April 4, 2019

Session Summary: Physicians’ Role in Ending the Opioid Crisis

With overdose as the leading cause of death for Americans under 50, it is imperative that the nation—including the entire medical community—take responsibility for its role in creating this epidemic and identify and enact strategies that can address it. This is Dr. Leana Wen’s position. The former Baltimore Health Commissioner and current president of Planned Parenthood spoke about the steps she and the City of Baltimore took to address opioid addiction in the community, and what role she sees physicians playing in solving this problem that is devastating the nation.

The medical community has a significant role to play in reducing stigma, in reducing prescriptions, and ultimately in reducing the death toll caused by opioid abuse, she said. This starts with acknowledging opioid use disorder for what it is.

“It is critical that health professionals talk about this and we deal with addiction just like any other illnesses,” she said. Dr. Wen outlined three ways the medical community can contribute to the solution.

The first call to action was for physicians and institutions to create and stick to judicious prescribing guidelines. “I think of it as ‘start low and go slow’ and this will represent a change for practice,” she said.

For example, St. Joseph’s Hospital in New Jersey introduced a program with judicious prescribing guidelines in 2016, and the number of opioid prescriptions given was reduced from 4,376 in the six months before the program to just 746 in a six-month time frame using the guidelines. These protocols can be used across the country, Dr. Wen said.

Second, Dr. Wen encouraged physicians and physician learners to increase access to on-demand, evidence-based treatment. She cited a program at Massachusetts General Hospital in Boston that has gave the Emergency Department the capacity to start treating addiction within the Emergency Room – the gateway to the health care system for many people suffering from addiction disorders. Dr. Wen also advocated that a gold standard of substance abuse disorder treatment be recognized and applied across the country.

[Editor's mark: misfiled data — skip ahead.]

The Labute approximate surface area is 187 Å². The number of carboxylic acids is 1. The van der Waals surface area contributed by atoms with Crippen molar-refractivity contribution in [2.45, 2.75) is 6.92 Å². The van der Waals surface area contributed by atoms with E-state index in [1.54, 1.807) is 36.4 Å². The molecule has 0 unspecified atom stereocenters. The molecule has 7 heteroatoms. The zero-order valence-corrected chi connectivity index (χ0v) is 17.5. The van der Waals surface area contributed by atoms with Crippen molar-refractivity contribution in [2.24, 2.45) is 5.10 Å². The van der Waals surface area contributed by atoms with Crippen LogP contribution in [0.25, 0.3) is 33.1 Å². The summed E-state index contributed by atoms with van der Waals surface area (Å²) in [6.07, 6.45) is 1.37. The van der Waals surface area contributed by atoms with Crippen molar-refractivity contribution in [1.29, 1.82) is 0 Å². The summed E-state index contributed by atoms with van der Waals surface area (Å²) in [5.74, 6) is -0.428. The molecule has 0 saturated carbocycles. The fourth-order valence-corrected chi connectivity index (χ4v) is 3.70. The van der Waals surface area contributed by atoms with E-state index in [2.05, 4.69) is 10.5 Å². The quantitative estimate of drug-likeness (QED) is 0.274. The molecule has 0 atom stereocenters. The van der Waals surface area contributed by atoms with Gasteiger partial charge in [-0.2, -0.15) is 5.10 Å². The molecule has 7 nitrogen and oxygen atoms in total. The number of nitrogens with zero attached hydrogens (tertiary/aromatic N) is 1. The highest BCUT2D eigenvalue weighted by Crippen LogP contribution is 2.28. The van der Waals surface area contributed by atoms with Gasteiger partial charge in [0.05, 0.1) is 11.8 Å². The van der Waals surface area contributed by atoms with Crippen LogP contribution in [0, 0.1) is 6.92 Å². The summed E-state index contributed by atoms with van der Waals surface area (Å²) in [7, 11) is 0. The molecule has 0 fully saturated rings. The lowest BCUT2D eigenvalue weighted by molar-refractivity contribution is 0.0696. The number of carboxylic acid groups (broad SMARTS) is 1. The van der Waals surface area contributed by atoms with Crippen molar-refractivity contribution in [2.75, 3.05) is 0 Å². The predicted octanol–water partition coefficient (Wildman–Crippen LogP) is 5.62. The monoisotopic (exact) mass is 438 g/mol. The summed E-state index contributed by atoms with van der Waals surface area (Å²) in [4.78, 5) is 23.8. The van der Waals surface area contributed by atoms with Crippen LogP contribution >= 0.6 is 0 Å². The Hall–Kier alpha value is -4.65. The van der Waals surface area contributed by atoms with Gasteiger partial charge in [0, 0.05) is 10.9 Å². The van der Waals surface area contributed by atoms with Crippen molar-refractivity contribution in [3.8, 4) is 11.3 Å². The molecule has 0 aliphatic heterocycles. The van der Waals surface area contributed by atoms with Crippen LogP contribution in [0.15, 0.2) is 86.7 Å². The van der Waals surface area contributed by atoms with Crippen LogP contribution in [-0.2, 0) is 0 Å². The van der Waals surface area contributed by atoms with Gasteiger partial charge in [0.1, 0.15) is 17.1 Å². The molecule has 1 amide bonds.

Thirdly, Dr. Wen encouraged physicians and residents/fellows to better understand the intersection between substance abuse disorder and other issues. Addiction disorders have numerous comorbidities, including mental illnesses, cardiovascular disease, mortality, chronic pain, hypogonadism, sleep-disordered breathing, HIV, and Hepatitis C.

While she was Health Commissioner in Baltimore, Dr. Wen issued a city-wide prescription for naloxone, a medication that can reverse an overdose. The medication was made available to anyone who asked for it from a pharmacist, and trainings showed citizens how to administer the drug safely to individuals who had overdosed on opioids. More than 43,000 of Baltimore’s 620,000 residents were trained how to administer the drug, and there were more than 2,800 self-reported overdose reversals by Baltimore residents (excluding emergency medical personnel).

Additionally, the city increased access to evidence-based treatment. This included wide adoption of a model of screening, brief intervention, referral, and treatment (known as SBIRT) throughout the Baltimore health system to discuss alcohol and drug use as part of routine medical visits in an effort to identify those with substance abuse disorder earlier and channel them into treatment sooner. The city also connected high-intensity treatment centers with community care and created a stabilization center where patients could become sober and connect to treatment options and support services.

Finally, the city created a public health campaign to educate the community on substance abuse and reduce the stigma surrounding substance abuse disorders. The “DontDie.org” campaign included participation at community events, distribution of educational videos, and other actions to educate residents about how they can help reduce opioid use disorder and opioid-related deaths in their community.

Baltimore is a case study on how individual and systemic interventions can make a drastic difference in stemming the tide of deaths caused by overdoses and substance abuse disorder, Dr. Wen said.

Punctuating the central message, and underscoring the theme of the Annual Educational Conference – Rediscovering Meaning in Medicine, Dr. Wen asked the mostly physician audience: "For what other disease do we not provide treatment?"